So, no matter how easy it is to record or distribute music, filters haven’t gone away, and for my money it’s really important to remember three things when embarking on a music project:
(1) Despite the apparent lack of barriers in this internet age, you still need to get your music past a truckload of filters/gatekeepers and you need to be aware of who/what they are
(2) You need to spend time working out which individual gatekeepers you need to approach
(3) You need to decide in what order to approach them.
Step 1 boils down to making a list of ‘gatekeeper groups’. By groups I mean the likes of:
- distributers (yes, they are still relevant)
- PR companies
- radio pluggers
- search engine users
- social media fans
(Those are just examples that I thought of off the top of my head; there are probably far more groups that I could think of if I wasn’t concentrating on my need to head off and eat a curry).
In terms of step 2, the individual targets, you need to identify people within the above groups who really ‘get’ your music. For example, don’t spend ages trying to put your Oasis-esque tracks in front of some A&R guy who specialises in hip hop; don’t ask a blogger who only ever reviews folk albums to write a critique of your punk record; don’t approach a country music radio station with a heavy metal album. Instead, find people who are likely to champion the noise you make – fortunately there is a champion somewhere for every type of noise (which is why Ed Sheeran, despite his best efforts, is experiencing musical success).
Finally you need to think about the order that you approach these champions; should you approach a management company first? Or get some airplay and then approach a management company armed with a spin from Steve Lamacq? Or get Alex Petridis to say you’re the greatest thing since Girls Aloud and use this quote to convince Steve Lamacq to give you that spin? I won’t go on, but you can probably guess that it’s my sincere view that mysteries of music success can in many ways be explained by that nursery rhyme about the old lady who swallowed a fly. Perhaps she'll have a hit in the dance charts.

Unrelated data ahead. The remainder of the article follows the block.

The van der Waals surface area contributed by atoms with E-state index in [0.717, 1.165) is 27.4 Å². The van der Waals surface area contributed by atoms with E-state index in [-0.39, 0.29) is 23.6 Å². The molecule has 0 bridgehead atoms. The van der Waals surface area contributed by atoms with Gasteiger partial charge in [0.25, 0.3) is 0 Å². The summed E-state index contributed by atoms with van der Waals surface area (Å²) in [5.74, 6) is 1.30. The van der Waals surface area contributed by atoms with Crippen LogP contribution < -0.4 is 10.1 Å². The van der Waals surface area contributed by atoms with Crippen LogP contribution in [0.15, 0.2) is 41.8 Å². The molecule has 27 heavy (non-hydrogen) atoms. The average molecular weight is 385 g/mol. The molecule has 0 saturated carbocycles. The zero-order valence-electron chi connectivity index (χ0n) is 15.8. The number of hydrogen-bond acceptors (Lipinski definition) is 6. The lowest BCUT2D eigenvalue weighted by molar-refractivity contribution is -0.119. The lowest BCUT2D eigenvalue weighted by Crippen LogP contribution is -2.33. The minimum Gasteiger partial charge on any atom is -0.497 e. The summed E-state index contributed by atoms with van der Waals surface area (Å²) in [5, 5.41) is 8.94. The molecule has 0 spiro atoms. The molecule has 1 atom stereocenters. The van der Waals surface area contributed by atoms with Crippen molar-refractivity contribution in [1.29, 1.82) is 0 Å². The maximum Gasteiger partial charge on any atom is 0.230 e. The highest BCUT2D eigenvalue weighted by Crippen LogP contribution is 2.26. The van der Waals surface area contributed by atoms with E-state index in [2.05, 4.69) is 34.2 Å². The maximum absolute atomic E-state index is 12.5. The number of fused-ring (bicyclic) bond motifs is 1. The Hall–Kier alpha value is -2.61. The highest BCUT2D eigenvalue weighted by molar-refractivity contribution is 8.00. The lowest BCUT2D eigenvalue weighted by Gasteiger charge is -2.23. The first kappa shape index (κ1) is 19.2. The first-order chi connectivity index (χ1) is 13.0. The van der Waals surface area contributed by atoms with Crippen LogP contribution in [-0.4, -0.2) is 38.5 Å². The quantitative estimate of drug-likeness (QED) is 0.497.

Ultimately there are so many variables involved in the making of a successful music project – not least luck – that it is unfortunately impossible to boil it down to a simple formula of approach X with Y and then impress Z with the results to obtain desired outcome (rock stardom and an interesting encounter in the back of a tour bus). However, I feel that artists don’t really stand a chance of any musical success at all if they don’t understand the importance of filters/gatekeepers and have a decent gameplan around how and when to approach them.
If all the above talk of filters, gatekeepers and game plans seems a little complicated, I’ll now give you the abridged version. Virtually every record company exec I’ve ever talked to has explained pop stardom to me in four words: “It’s who you know”. So get out and start knowing people.
About The Prescription
'The Prescription' is written by independent musician and Head of Digital Communications and Irish PR at Prescription PR, Chris Singleton.